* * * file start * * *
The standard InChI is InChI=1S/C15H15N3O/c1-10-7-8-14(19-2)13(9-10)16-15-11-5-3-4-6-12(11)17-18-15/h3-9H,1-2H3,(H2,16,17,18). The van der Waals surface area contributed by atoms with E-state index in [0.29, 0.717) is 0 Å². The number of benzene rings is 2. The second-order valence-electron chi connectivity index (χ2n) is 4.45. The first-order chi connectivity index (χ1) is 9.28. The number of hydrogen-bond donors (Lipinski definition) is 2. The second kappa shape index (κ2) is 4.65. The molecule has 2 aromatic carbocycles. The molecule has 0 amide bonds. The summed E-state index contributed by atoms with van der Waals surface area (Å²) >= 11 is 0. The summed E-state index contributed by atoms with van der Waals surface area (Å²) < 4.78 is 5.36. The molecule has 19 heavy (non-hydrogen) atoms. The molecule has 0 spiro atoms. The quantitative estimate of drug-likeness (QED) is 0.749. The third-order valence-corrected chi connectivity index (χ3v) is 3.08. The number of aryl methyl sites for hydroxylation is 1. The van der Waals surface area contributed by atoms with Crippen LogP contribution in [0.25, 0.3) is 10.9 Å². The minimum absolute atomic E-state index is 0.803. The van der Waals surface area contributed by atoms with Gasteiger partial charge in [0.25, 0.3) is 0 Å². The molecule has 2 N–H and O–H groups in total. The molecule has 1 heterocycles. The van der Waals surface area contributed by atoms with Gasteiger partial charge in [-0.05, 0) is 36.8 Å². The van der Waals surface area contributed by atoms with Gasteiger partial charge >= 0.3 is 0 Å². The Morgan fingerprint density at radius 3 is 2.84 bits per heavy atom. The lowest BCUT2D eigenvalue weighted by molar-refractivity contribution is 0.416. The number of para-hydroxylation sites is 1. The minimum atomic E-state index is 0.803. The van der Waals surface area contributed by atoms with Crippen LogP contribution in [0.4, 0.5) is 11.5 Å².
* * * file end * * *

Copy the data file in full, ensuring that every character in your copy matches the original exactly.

The standard InChI is InChI=1S/C15H15N3O/c1-10-7-8-14(19-2)13(9-10)16-15-11-5-3-4-6-12(11)17-18-15/h3-9H,1-2H3,(H2,16,17,18). The van der Waals surface area contributed by atoms with E-state index in [0.29, 0.717) is 0 Å². The number of benzene rings is 2. The second-order valence-electron chi connectivity index (χ2n) is 4.45. The first-order chi connectivity index (χ1) is 9.28. The number of hydrogen-bond donors (Lipinski definition) is 2. The second kappa shape index (κ2) is 4.65. The molecule has 2 aromatic carbocycles. The molecule has 0 amide bonds. The summed E-state index contributed by atoms with van der Waals surface area (Å²) >= 11 is 0. The summed E-state index contributed by atoms with van der Waals surface area (Å²) < 4.78 is 5.36. The molecule has 19 heavy (non-hydrogen) atoms. The molecule has 0 spiro atoms. The quantitative estimate of drug-likeness (QED) is 0.749. The third-order valence-corrected chi connectivity index (χ3v) is 3.08. The number of aryl methyl sites for hydroxylation is 1. The van der Waals surface area contributed by atoms with Crippen LogP contribution in [0.25, 0.3) is 10.9 Å². The minimum absolute atomic E-state index is 0.803. The van der Waals surface area contributed by atoms with Gasteiger partial charge in [0.25, 0.3) is 0 Å². The molecule has 2 N–H and O–H groups in total. The molecule has 1 heterocycles. The van der Waals surface area contributed by atoms with Gasteiger partial charge in [-0.05, 0) is 36.8 Å². The van der Waals surface area contributed by atoms with Gasteiger partial charge >= 0.3 is 0 Å². The Morgan fingerprint density at radius 3 is 2.84 bits per heavy atom. The lowest BCUT2D eigenvalue weighted by molar-refractivity contribution is 0.416. The number of para-hydroxylation sites is 1. The minimum atomic E-state index is 0.803. The van der Waals surface area contributed by atoms with Crippen LogP contribution in [0.4, 0.5) is 11.5 Å².